Earlier today, I was reading a highly regarded periodical which happened to address the subject of the future of the laptop, pc, Mac, Netbooks, and handhelds in general, and the perception of an inevitable march towards a continuous convergence to handheld devices for all of ones communication and computing needs.
Not that this is a radical new theory. I remember thinking something similar something like 15-20 years ago, and the landscape has shifted mightily many times during these years. Remember when some people thought fax machines would be the ever-present fixture in one’s home and office (I do, but I never believed it for a second).
The corporate “bloodshed” as these industries continue to converge, and as the technologies also become more powerful, will finally, i believe (easy to throw these things out when predicting anonymously) more consolidation than we have in previous years. To date, the effect has been mitigated by the enormous leaps in technological power and capabilities (Moore’s Law, etc.), and the corresponding software, hardware, and devices, including entertainment, which have had the market opportunity to fill these new needs. No doubt there will still be many applications of technologies that can, and in many cases have not even yet been, simply imagined as products of the future.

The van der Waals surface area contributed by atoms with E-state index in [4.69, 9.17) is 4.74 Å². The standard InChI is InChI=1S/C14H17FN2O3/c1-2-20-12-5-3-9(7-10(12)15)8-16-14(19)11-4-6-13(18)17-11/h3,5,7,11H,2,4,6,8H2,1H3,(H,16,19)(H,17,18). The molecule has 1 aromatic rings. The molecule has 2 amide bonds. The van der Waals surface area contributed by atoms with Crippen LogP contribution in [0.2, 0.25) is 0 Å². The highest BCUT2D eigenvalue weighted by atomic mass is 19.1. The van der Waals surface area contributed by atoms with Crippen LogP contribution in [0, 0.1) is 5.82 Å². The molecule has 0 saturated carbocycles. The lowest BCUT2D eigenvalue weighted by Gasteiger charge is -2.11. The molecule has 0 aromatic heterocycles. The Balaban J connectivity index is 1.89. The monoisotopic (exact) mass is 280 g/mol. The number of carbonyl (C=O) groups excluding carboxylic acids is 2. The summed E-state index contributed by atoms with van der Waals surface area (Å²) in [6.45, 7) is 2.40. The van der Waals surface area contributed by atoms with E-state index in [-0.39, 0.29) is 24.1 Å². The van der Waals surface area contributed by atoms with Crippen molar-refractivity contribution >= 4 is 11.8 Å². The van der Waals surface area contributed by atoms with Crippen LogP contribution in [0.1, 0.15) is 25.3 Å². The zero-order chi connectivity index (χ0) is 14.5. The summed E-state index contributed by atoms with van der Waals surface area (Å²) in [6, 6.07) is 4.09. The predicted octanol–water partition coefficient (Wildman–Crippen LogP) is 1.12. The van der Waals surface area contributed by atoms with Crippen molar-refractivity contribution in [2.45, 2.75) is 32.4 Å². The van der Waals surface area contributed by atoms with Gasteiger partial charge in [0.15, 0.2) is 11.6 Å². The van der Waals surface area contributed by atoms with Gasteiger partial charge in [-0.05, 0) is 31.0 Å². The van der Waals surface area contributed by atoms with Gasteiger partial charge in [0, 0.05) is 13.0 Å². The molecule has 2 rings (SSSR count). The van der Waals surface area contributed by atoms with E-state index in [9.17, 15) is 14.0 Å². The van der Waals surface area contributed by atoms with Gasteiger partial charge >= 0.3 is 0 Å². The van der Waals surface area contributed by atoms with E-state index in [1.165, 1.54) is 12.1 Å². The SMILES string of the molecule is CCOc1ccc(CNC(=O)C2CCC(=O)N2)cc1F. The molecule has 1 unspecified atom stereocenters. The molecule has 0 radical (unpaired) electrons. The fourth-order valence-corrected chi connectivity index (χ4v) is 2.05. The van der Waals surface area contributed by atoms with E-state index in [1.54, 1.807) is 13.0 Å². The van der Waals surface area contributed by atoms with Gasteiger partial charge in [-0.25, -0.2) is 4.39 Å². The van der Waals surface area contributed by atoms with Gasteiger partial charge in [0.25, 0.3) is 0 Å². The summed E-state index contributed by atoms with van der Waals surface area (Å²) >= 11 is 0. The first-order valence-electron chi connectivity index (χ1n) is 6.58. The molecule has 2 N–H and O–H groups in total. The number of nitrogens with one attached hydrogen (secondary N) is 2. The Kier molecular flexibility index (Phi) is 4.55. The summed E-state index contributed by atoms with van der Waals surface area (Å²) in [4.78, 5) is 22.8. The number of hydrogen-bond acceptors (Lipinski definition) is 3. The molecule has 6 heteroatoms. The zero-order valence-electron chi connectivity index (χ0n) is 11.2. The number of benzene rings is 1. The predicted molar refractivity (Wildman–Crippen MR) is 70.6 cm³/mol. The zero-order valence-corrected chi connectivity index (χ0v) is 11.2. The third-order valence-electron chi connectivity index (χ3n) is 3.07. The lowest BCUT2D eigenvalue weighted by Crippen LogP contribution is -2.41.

The core uses of these technologies of voice, data, and pictures will continue to converge, even as amazing new companies and technologies are born and are brought into fruition.
OK, so what does all of this have to do with clocks, much less grandfather clocks, or wall clocks, or desk or mantle clocks? Good question. The Story of The Clock, might be condensed from its history as being a beacon in the industrial revolution, helping to make order out of chaos and an important contribution to a Civil Society, and to a point such as in England where it was mandated by law that public clocks had to be visible in every pub and across any certain number of streets.
Nowadays, one can look at one’s iPhone, or TV, or Automobile, PC or Mac, and possibly even a wristwatch. Yet studies have shown that people with clocks on their desks still look at them 30-40 times a day! That says that a clock is more than a fashion or design accessory, but a useful dedicated device. Now old habits die hard, and it is hard to say what future generation will do and want. But it is clear that clocks as home decor accents and interior decorating for the home or office are hear to stay!
Grandfather clocks, mantel clocks, wall clocks – started out in a way as a necessity – and now are increasingly being relegated to office and home decor, and to those older fashioned among us whom have a hard time, or simply no desire, to part with conventions.
That’s today’s Story of the Clocks.
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